2019 Triumph Speed Twin | First Look Review

2019 Triumph Speed Twin
2019 Triumph Speed Twin in Korosi Red and Storm Grey

Triumph has resurrected a legendary name from its history with the announcement of an all-new model in its Modern Classics lineup: the 2019 Speed Twin. Introduced in 1938, the original Speed Twin set standards for power and handling, and it was produced until the mid 1960s.

Check out the all-new 2019 Triumph Scrambler 1200 XC and XE

2019 Triumph Speed Twin
2019 Triumph Speed Twin in Silver Ice and Storm Grey

Like its ancestor, the 2019 Triumph Speed Twin is powered by a parallel twin, though the modern version has liquid cooling, more than twice the displacement at 1,200cc and a “high power” Thruxton tune that’s good for 96 horsepower and 83 lb-ft of torque (claimed).

The newest member of the Bonneville family borrows its chassis from the Thruxton R, and Triumph says it weighs 432 pounds dry—22 pounds less than the Thruxton and 60 pounds less than the T120. A new magnesium cam cover, mass-optimized engine covers and a revised clutch assembly save 5.5 pounds versus the Thruxton’s engine.

Triumph announces two limited edition 2019 Bonneville T120s, the Ace and the Diamond

2019 Triumph Speed Twin gauges
The 2019 Triumph Speed Twin has unique analog gauges with inset digital displays.

The Speed Twin is equipped with dual Brembo disc brakes up front, a single Nissin disc brake out back, a nonadjustable cartridge fork, preload-adjustable twin shocks and 17-inch cast aluminum wheels shod with Pirelli Rosso Corsa 3 tires. Standard electronics include ABS, switchable traction control and throttle-by-wire with three riding modes (Sport, Road and Rain), and the headlight, taillight and turn signals are LED.

An upright, tapered aluminum handlebar, midmount footpegs and a bench seat with a 31.8-inch rider’s section should offer a neutral, comfortable riding position. The 6-speed transmission has a torque-assist clutch and final drive is via chain. Styling and details are top-notch, from the analog speedometer and tachometer with digital menus to the 3.8-gallon sculpted fuel tank with Monza-style filler cap.

The 2019 Triumph Speed Twin will be available in North America in February, with pricing announced in January. Available colors are: Silver Ice and Storm Grey, with hand-painted Graphite coach line and white stripe; Korosi Red and Storm Grey, with hand-painted Graphite coach line and white stripe; and Jet Black.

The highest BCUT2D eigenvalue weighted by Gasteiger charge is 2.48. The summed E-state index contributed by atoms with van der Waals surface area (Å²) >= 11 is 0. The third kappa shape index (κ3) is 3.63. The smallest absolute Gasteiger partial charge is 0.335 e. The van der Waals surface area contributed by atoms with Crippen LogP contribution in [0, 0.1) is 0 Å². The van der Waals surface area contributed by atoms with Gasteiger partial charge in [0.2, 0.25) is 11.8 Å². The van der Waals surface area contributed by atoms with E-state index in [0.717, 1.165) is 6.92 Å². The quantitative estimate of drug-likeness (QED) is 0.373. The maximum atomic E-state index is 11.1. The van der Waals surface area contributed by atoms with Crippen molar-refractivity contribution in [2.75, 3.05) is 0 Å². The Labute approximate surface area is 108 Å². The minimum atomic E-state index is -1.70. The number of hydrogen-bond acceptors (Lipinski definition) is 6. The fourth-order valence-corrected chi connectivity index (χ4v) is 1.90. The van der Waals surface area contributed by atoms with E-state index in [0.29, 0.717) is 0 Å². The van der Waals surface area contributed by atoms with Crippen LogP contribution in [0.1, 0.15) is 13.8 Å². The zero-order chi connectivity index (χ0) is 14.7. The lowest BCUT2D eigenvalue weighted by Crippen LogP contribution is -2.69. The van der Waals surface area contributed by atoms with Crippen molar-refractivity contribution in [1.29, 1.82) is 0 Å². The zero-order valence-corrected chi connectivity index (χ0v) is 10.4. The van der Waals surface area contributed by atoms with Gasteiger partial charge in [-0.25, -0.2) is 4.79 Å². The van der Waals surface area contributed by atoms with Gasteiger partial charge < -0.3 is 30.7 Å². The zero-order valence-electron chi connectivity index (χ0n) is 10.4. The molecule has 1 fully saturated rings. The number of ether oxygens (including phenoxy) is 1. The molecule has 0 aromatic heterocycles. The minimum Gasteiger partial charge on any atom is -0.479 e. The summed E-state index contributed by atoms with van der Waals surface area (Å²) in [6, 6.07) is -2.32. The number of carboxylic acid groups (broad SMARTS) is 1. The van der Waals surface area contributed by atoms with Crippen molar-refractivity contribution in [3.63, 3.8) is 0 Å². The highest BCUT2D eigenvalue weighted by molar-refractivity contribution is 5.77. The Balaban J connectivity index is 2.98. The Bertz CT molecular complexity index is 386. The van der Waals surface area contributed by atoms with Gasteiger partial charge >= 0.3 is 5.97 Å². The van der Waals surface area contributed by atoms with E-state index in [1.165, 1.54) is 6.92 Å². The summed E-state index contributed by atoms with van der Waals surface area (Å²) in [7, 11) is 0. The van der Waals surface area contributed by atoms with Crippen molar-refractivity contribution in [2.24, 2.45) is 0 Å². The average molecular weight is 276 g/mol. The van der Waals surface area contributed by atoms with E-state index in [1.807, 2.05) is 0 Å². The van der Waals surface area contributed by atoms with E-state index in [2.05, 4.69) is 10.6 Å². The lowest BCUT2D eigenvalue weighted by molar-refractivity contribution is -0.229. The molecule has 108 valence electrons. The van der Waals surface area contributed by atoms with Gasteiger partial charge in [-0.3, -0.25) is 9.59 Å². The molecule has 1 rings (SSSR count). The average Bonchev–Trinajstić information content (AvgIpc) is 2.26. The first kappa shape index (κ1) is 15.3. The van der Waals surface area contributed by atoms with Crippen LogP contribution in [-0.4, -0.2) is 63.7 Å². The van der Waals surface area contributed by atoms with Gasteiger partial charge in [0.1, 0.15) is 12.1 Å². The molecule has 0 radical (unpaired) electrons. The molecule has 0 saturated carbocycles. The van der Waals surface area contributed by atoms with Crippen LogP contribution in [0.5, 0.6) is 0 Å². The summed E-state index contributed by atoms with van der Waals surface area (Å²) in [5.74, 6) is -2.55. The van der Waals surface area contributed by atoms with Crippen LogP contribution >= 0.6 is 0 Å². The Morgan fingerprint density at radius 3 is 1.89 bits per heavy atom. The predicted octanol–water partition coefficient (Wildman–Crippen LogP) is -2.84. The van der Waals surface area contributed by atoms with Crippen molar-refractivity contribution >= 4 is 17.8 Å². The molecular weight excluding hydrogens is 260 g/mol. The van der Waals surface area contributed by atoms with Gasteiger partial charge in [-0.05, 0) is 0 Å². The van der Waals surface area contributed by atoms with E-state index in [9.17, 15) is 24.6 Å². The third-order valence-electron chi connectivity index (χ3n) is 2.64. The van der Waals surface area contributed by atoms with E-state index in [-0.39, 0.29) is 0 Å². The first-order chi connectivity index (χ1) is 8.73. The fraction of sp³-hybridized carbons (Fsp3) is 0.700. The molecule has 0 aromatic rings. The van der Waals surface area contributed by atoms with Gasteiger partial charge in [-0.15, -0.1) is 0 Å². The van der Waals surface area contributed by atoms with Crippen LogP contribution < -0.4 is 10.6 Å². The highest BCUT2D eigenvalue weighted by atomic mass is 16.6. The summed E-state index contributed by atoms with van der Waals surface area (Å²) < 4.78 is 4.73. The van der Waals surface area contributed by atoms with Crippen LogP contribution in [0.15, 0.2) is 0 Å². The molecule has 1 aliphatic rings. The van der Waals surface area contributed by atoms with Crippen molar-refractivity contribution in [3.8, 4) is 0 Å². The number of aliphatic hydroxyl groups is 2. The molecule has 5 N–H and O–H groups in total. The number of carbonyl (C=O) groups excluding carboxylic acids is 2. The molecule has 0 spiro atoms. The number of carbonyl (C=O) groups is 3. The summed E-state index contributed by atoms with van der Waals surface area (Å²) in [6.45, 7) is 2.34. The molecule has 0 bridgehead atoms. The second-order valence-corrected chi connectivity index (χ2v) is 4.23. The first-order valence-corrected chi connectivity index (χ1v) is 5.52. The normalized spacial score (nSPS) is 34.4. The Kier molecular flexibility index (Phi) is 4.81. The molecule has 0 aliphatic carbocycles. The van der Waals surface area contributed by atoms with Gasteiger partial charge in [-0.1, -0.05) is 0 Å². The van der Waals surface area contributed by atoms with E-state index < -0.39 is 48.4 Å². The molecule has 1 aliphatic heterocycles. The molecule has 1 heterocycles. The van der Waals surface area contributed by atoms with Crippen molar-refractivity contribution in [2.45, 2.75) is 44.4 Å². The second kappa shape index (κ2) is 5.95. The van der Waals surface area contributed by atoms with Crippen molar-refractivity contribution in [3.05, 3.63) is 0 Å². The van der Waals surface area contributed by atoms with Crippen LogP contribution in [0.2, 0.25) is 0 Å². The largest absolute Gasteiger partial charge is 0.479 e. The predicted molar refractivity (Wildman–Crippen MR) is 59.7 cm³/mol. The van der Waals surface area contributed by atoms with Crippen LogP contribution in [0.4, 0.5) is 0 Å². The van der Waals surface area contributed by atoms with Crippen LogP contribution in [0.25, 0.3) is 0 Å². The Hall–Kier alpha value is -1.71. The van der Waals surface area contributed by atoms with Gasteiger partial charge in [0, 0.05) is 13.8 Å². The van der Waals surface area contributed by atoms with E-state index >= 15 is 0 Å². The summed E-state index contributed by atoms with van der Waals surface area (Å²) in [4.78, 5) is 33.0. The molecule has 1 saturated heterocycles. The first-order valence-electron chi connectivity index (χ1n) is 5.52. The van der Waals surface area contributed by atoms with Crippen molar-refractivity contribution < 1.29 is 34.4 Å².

Check out Rider’s Guide to New/Updated Street Motorcycles for 2019

12 COMMENTS

  1. I know it’s a matter of aesthetics, but I also know it’s not just my unique sense of aesthetics: Why does Triumph persist in stamping out tanks with exposed pinch-welds? Especially when so much thought goes into creating an almost bespoke motorcycle, why make the tank look like a vintage “made-in-China” tin toy? Seriously, I’d like to know the reasoning behind this production decision; anyone got a clue? Also, I can’t really tell by the pictures, but doesn’t the new T120 Scrambler shed the pinch-weld? I adore Triumph products, and I ride my buddy’s Thruxton R enough to know it’s a wonderful machine. But, unless someone can convince me that my tank-obsession is moot, my money is staying in my pocket.

    • Walter – it’s NOT just you! For some reason it’s the first thing I look at these days. The Honda CB 1100 EX makes their seamless tank a big selling point in their advertising. After seeing it the Triumph tank pales in comparison. How much extra would you pay for a non-pinch_weld tank? $100? I would! Bob

  2. Capt. Obvious here, saying pricing will be a key but the more so given the advent of Kawasaki’s W800 — itself, probably, over-priced — and, more importantly, the Royal Enfield 650s, with other models said to follow. Not to be overlooked, the fairly large numbers now of 21st century Triumph twins on the used market.

  3. I agree with Walter. I and others have contacted Triumph to complain about the flange along the bottom of the tank. I know people who didn’t purchase a Bonnie for that single reason. And Ron, the older classic Bonnies didn’t have the exposed pinched welds.

    • This T120 Black owner rides the daylights out of his Dr. Frankenstein’d Monster of a Bonneville and not once have I thought about its pinch-welded tank while doing so. Lighten up and ride, man!

  4. It’s long been a bugbear of mine too. Not a deal breaker but when rivals offer pinch less tanks and 60’s Bonnie’s didn’t have them one has to surmise that it’s a costing issue. Not sure how much it would cost to eradicate but I would pay £500 not to see it. That aside though, it’s a fine looking machine and if it rides as good as it looks my money will be on the table.

  5. What a bunch of girley dudes here. You don’t see the pinch tank when your riding it. And my 68 and 71 have them and they still work fine. Buy the bike and then a custom tank if you have a problem bitches.

  6. Look, maybe tank pinches are offensive to some. I respect that.

    But, I see tons of awesomeness here. I’ve always admired the looks of the Bonnie but none of them appealed to me performance-wise. This lightened version with tons of torque and upright bars should be perfect for the street. The looks remind me of the muscular naked seventies and eighties superbikes that I have always loved.

    I will testride this, and bring my checkbook!

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